Howard Shore

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About Howard Shore

Composer Howard Shore is responsible for some of cinema’s most immersive musical moments, including the uneasy main title of 1991’s The Silence of the Lambs and the haunting, fantastical orchestral flourishes of Peter Jackson’s The Lord of the Rings trilogy. Born in 1946 in Toronto, Shore built on a childhood love of music by studying at the Berklee College of Music. In the late ’60s and early ’70s, he was in the horn section of the Canadian rock band Lighthouse, and he later served as the first musical director of Saturday Night Live. In 1979, he began a long-lasting relationship with director David Cronenberg, scoring The Brood. However, Shore’s eclectic musical background has allowed him to compose music for an equally eclectic mix of films and directors. Accordingly, his work spans the keyboard-heavy, suspense-filled cues for Martin Scorsese’s After Hours; the carnivalesque whimsy of Penny Marshall’s Big; and the somber, string-heavy introspection of Jonathan Demme’s Philadelphia. In an extension of his film-music career, Shore adapted his Lord of the Rings score into The Lord of the Rings Symphony, which he has also conducted during live orchestral performances.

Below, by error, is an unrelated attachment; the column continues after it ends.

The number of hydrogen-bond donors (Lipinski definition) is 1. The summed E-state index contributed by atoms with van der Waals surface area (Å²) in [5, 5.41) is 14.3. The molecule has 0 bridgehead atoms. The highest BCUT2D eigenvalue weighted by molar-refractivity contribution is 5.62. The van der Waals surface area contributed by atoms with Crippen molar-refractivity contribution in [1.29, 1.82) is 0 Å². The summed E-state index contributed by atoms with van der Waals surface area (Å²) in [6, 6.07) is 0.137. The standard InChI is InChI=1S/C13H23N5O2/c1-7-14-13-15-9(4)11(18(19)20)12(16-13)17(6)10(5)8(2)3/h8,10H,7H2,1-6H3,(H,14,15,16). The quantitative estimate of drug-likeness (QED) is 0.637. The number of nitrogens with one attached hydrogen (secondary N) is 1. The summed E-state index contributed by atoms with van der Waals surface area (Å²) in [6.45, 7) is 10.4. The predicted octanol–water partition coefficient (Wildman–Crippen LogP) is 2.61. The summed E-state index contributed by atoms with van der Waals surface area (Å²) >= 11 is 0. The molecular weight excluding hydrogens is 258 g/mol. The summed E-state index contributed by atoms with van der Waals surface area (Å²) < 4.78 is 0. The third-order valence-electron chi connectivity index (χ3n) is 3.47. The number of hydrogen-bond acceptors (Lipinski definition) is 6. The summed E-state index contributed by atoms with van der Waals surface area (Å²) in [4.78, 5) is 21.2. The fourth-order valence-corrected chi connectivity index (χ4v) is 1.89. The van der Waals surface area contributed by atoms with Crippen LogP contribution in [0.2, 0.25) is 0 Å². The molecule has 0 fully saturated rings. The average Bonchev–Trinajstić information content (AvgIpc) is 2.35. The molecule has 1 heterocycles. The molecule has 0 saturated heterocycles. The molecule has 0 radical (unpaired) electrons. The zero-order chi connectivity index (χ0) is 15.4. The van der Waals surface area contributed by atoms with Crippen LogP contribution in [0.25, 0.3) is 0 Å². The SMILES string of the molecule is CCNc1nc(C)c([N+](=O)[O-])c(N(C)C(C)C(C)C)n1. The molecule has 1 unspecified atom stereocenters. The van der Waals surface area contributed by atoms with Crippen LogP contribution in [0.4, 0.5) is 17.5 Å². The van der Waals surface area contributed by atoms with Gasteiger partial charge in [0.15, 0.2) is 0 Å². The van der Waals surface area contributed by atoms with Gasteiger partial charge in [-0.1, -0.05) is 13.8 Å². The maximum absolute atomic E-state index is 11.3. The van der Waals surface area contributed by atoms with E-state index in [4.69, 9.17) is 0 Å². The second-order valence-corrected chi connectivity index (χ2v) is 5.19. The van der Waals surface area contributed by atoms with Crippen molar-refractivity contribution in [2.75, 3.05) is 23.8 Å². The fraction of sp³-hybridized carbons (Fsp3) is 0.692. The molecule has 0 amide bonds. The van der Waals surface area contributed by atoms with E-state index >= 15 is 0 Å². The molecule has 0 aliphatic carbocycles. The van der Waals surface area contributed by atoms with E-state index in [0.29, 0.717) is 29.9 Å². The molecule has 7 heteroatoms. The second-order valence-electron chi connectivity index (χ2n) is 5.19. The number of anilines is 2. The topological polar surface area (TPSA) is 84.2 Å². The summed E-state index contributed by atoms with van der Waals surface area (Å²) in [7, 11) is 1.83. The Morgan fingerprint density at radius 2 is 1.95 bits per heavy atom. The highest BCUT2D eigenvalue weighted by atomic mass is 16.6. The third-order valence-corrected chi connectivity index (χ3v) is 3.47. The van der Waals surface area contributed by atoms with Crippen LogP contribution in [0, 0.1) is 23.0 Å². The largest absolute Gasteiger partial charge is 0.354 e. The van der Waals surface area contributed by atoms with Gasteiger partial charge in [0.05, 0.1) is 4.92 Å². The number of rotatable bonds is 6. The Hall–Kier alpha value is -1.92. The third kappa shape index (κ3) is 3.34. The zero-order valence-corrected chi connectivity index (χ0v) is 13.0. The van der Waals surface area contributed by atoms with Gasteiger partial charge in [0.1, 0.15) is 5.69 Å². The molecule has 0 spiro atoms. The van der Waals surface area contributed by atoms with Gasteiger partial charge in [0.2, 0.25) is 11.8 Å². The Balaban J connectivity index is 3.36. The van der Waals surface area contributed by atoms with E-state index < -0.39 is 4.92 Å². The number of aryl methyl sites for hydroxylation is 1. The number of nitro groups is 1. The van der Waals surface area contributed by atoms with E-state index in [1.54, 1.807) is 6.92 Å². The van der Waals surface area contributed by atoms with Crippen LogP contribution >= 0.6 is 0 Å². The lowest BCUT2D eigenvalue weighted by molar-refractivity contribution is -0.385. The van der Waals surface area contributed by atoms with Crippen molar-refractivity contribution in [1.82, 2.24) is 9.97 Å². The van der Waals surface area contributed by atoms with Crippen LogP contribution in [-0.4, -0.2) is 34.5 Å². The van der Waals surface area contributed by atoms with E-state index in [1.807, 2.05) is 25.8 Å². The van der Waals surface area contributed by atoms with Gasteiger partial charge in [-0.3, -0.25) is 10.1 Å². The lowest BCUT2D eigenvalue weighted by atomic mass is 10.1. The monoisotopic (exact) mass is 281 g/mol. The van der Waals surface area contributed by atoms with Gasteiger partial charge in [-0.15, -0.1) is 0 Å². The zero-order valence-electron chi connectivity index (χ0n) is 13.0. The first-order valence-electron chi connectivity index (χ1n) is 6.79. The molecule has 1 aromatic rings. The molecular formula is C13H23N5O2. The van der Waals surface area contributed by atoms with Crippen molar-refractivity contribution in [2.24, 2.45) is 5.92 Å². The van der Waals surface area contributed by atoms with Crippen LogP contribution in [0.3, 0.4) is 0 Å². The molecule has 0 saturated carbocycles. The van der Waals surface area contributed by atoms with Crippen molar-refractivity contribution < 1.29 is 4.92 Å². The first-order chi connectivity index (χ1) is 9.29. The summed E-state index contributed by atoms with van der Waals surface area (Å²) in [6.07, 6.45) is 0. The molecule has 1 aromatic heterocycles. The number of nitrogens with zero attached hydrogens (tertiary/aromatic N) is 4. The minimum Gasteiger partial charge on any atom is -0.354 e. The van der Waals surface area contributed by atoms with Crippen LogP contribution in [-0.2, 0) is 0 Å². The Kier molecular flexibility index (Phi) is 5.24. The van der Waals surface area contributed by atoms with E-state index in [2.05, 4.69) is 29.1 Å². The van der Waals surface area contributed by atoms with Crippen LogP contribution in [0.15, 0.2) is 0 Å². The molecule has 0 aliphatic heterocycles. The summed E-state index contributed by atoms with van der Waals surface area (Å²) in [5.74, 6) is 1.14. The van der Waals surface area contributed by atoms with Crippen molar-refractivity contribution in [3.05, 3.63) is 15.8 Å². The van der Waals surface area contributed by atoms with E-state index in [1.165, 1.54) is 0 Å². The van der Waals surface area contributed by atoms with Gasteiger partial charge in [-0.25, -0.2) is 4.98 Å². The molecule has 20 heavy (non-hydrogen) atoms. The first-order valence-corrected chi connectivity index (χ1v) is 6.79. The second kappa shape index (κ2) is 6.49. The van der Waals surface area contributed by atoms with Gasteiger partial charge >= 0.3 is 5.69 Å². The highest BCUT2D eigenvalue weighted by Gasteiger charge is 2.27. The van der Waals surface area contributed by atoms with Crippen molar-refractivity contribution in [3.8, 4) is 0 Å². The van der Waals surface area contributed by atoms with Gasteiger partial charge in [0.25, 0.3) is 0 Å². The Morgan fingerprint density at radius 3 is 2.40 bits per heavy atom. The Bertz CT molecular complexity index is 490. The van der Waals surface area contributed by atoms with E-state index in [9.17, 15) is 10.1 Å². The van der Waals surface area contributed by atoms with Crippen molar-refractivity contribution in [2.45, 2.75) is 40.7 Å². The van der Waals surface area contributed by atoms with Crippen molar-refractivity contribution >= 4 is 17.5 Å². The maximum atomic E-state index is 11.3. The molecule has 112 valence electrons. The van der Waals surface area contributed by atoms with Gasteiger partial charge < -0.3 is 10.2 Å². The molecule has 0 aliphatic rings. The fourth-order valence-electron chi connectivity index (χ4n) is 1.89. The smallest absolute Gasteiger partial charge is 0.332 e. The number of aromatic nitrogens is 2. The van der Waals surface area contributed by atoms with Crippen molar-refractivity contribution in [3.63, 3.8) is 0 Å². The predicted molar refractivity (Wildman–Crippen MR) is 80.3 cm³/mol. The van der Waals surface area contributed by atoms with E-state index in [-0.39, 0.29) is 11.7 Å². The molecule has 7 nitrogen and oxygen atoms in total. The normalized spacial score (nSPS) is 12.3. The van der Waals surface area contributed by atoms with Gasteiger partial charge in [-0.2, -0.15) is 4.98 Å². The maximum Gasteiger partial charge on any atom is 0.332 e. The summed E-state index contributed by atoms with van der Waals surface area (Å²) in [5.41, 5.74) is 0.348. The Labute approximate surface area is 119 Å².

Toronto, Ontario, Canada
October 18, 1946
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